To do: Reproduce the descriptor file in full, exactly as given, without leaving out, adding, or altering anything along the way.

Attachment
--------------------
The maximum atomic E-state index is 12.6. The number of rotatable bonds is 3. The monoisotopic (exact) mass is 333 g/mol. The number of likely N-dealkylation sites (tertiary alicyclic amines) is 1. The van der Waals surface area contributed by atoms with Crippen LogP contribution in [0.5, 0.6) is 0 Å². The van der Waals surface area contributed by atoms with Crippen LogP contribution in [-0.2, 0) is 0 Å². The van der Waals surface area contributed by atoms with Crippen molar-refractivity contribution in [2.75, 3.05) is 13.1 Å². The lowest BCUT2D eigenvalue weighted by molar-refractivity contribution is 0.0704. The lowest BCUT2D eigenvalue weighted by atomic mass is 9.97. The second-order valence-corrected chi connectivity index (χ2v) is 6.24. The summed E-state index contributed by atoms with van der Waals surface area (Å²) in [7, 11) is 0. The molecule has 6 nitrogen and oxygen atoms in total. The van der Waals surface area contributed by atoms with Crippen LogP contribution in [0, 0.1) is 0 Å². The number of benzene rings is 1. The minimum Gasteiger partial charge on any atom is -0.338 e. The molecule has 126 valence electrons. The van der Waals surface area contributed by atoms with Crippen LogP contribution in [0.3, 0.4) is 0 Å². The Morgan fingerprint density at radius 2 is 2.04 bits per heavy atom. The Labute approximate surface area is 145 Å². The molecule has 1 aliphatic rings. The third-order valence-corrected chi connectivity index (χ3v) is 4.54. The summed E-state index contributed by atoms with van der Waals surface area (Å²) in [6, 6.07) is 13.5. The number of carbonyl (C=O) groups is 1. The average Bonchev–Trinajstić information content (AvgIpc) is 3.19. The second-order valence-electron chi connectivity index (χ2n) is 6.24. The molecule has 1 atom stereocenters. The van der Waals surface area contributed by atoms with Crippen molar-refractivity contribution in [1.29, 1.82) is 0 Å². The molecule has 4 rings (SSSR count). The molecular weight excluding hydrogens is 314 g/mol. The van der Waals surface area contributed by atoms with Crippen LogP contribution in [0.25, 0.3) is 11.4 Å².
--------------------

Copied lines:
The maximum atomic E-state index is 12.6. The number of rotatable bonds is 3. The monoisotopic (exact) mass is 333 g/mol. The number of likely N-dealkylation sites (tertiary alicyclic amines) is 1. The van der Waals surface area contributed by atoms with Crippen LogP contribution in [0.5, 0.6) is 0 Å². The van der Waals surface area contributed by atoms with Crippen LogP contribution in [-0.2, 0) is 0 Å². The van der Waals surface area contributed by atoms with Crippen molar-refractivity contribution in [2.75, 3.05) is 13.1 Å². The lowest BCUT2D eigenvalue weighted by molar-refractivity contribution is 0.0704. The lowest BCUT2D eigenvalue weighted by atomic mass is 9.97. The second-order valence-corrected chi connectivity index (χ2v) is 6.24. The summed E-state index contributed by atoms with van der Waals surface area (Å²) in [7, 11) is 0. The molecule has 6 nitrogen and oxygen atoms in total. The van der Waals surface area contributed by atoms with Crippen LogP contribution in [0, 0.1) is 0 Å². The number of benzene rings is 1. The minimum Gasteiger partial charge on any atom is -0.338 e. The molecule has 126 valence electrons. The van der Waals surface area contributed by atoms with Crippen LogP contribution in [0.3, 0.4) is 0 Å². The Morgan fingerprint density at radius 2 is 2.04 bits per heavy atom. The Labute approximate surface area is 145 Å². The molecule has 1 aliphatic rings. The third-order valence-corrected chi connectivity index (χ3v) is 4.54. The summed E-state index contributed by atoms with van der Waals surface area (Å²) in [6, 6.07) is 13.5. The number of carbonyl (C=O) groups is 1. The average Bonchev–Trinajstić information content (AvgIpc) is 3.19. The second-order valence-electron chi connectivity index (χ2n) is 6.24. The molecule has 1 atom stereocenters. The van der Waals surface area contributed by atoms with Crippen molar-refractivity contribution in [1.29, 1.82) is 0 Å². The molecule has 4 rings (SSSR count). The molecular weight excluding hydrogens is 314 g/mol. The van der Waals surface area contributed by atoms with Crippen LogP contribution in [0.25, 0.3) is 11.4 Å².